A real mix of snippets this week, kicking off with the rise of the Towerco Infra sub asset class

Towercos as an asset class

Everyone loves infrastructure as an asset class. As I write, there are probably at least a dozen specialist infra funds looking to raise capital on the London market at the moment – including Gresham House Energy Storage where I am a NED!

At the moment the hottest segment is the renewables and energy efficiency segment but on paper, I think the digital infrastructure segment is equally interesting. I’ll be looking at the broad digital infra segment in a future FT piece but for now, contemplate the inexorable rise of the TowerCo. These are focused businesses (and REITs in the USA) who only invest in mobile phone towers (as well as some broadcasting infrastructure). The monster imminent IPO – in Germany, in 2021 – is Vantage Towers which hosted a capital markets day earlier this week. It has 68,000 macro sites across 9 countries in Europe and boasts adjusted EBITDAL (?), for the core business of 523 million euros, which increases to 680 million euros once an Italian investment is included. To describe this as a high overhead business is something of an understatement with a post depreciation margin of 55%. But Vantage Towers will be joining a niche sector that seems to be getting ever hotter. In the table below I have listed the main listed Towercos I can track down. And boy, the returns have been hugely impressive! That said, valuations look a tad euphoric, but I suppose this is a classic growth infra story, with remarkably low volatility.

Name TIDM Price %chg 1m %chg 6m %chg 1y %chg 5y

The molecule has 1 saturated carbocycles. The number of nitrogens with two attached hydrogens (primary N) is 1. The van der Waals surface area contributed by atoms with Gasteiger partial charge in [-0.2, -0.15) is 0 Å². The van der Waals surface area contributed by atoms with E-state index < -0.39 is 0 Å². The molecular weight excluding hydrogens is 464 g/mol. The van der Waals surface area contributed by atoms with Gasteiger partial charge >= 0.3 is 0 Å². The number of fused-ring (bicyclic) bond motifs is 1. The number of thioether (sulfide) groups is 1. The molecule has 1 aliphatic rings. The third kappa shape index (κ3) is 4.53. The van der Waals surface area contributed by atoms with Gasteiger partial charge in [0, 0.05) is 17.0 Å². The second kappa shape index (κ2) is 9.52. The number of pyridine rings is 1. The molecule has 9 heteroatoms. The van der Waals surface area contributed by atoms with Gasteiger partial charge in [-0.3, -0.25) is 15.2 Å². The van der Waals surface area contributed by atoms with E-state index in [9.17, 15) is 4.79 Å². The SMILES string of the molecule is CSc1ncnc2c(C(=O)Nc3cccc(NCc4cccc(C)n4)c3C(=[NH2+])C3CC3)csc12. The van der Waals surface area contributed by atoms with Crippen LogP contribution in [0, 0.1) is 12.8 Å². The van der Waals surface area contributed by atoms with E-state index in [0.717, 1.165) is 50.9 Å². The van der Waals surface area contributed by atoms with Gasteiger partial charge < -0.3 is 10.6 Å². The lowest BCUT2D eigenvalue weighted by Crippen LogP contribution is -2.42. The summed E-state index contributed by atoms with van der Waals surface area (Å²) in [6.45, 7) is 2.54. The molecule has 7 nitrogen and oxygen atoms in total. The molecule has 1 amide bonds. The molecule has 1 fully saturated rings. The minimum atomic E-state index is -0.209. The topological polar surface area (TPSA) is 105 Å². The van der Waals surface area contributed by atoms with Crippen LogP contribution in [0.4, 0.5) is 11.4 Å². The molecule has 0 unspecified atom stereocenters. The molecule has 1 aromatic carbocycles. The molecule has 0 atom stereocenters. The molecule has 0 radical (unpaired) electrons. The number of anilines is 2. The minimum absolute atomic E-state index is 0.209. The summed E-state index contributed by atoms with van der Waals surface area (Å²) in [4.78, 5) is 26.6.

American Tower Corp AMT 23836¢ -2.28 3.57 9.39 137
SBA Communications Corp SBAC 29776¢ -2.89 4.94 23.7 189
Cellnex Telecom SA CLNXE 5135¢ -2.86 1.72 35.5 247
Crown Castle International Corp CCI 16802¢ 2.16 10.2 22.7 93
Helios Towers PLC HTWS 155p -3.25 18.9 29.2
Name Market Cap. (intraday) (m) Monthly Vol PE Net gearing Yield Pre-tax profit (m)
American Tower Corp $105,842.6 4.78 55.7 584.7 1.6 1932.5
SBA Communications Corp $33,064.2 5.13 184.4 0.4 235.7
Cellnex Telecom SA € 24,853.60 6.27 94.7 0.1 -53.1
Crown Castle International Corp $72,462.4 4.82 89.9 135.9 2.7 915
Helios Towers PLC £1,550.00 10.9 10.6 356.2 -79.1

End of the Great Stagnation?

Next up, I return to my idea that we could experience a rerun of the Roaring Twenties. US libertarian inclined economist, along with Larry Summers, has helped popularise the idea that we were stuck in a Great Stagnation. Around the time his cracking book The Great Stagnation came out in 2011, he predicted “that it was most likely to end within the next twenty years.  We are not there yet, but that claim is no longer looking so absurd.”

He quotes a fun tweet from S.Qureshi.

– A working mRNA vaccine (first ever in humans!),

– Apple M1 chip,

– SpaceX rocket launch,

– GPT-3,

– Tons of cool companies IPO’ing and tons more getting started,

– V-shaped recovery

– Electric cars

– Crypto going mainstream

Tyoer adds, “One could add warp speed, affordable solar power, the eggplant, and distanced work to that list, the latter also implying significant rent declines and child care cost declines for many people. Note that the vaccine-driven recovery will measure as a rise in labor inputs, but in reality it will be pure TFP.  In 2021 (but which quarter?), true TFP will be remarkably high, maybe the highest ever?”

You can see Tyler’s original blog note here : http://feedproxy.google.com/~r/marginalrevolution/feed/~3/mA4PWLtWdBo/is-the-great-stagnation-over.html

The Big Shorts

This week we’ve all luxuriated in a big short squeeze, as the bulls have run rampant – especially in the UK markets.

About time too!

But those bears haven’t gone away and we’re bound to have more grim economic news in the short term as the virus weaves its terrible magic. So, perhaps worth scrutinizing the table below from Granite Shares which shows the largest ten short positions in companies that are listed and trading on London Stock Exchange.